Format

Send to

Choose Destination
J Am Heart Assoc. 2015 Dec 23;4(12). pii: e002320. doi: 10.1161/JAHA.115.002320.

Population Trends in Aspirin Use for Cardiovascular Disease Prevention 1980-2009: The Minnesota Heart Survey.

Author information

1
Division of Epidemiology and Community Health, School of Public Health, University of Minnesota, Minneapolis, MN (R.V.L., L.M.S., X.Z., A.T.H.) Lillehei Heart Institute and Cardiovascular Division, University of Minnesota Medical School, Minneapolis, MN (R.V.L., S.D., A.T.H.).
2
Division of Epidemiology and Community Health, School of Public Health, University of Minnesota, Minneapolis, MN (R.V.L., L.M.S., X.Z., A.T.H.).
3
Lillehei Heart Institute and Cardiovascular Division, University of Minnesota Medical School, Minneapolis, MN (R.V.L., S.D., A.T.H.).
4
Laboratory Medicine and Pathology, University of Minnesota, Minneapolis, MN (N.D.Z.).

Abstract

BACKGROUND:

Daily low-dose aspirin is recommended for primary prevention of myocardial infarction and stroke in higher-risk patients. Population trends in aspirin use for cardiovascular disease (CVD) prevention in an urban population (Minneapolis/St. Paul, 2010 population 2.85 million) from 1980 to 2009 were evaluated.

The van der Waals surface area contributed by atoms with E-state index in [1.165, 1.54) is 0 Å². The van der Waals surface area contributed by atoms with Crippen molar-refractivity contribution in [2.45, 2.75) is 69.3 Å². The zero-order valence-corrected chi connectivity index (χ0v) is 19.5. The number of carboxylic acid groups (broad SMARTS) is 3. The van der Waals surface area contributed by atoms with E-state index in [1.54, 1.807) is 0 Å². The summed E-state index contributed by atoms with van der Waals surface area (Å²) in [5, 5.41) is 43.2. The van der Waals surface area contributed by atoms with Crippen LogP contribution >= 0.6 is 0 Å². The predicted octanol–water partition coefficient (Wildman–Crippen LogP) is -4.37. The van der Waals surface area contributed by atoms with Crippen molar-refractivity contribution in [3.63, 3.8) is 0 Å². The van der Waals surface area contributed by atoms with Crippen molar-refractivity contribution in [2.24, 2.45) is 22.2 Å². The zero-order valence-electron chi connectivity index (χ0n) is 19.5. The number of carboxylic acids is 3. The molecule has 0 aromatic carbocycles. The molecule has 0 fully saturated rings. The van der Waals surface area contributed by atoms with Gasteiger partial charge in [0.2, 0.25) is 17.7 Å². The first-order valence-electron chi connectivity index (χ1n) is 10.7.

METHODS AND RESULTS:

Surveys of randomly selected adults aged 25 to 74 years were collected at 5-year intervals. Self-reports of regular aspirin use for CVD prevention and history of CVD were obtained. Six cross-sectional surveys included 12 281 men and 14 258 women. Age-adjusted aspirin use for primary prevention increased during this period from 1% to 21% among men and 1% to 12% among women. Aspirin use was highest in those aged 65 to 74 years. For secondary prevention, age-adjusted aspirin use increased from 19% to 74% among men and 11% to 64% among women. While data are based on self-report, a substudy using a biochemical indicator of aspirin use (serum thromboxane B2) supports the validity of self-report.

CONCLUSIONS:

Aspirin for CVD prevention is commonly used by a large and growing portion of the general population. It is not known if this is based on professional advice or self-prescribed use. It is also likely that many who would benefit do not use aspirin and others use aspirin inappropriately.

KEYWORDS:

aspirin; epidemiology; prevention

PMID:
26702085
PMCID:
PMC4845283
DOI:
10.1161/JAHA.115.002320
[Indexed for MEDLINE]
Free PMC Article

Supplemental Content

Full text links

Icon for Atypon Icon for PubMed Central
Loading ...
Support Center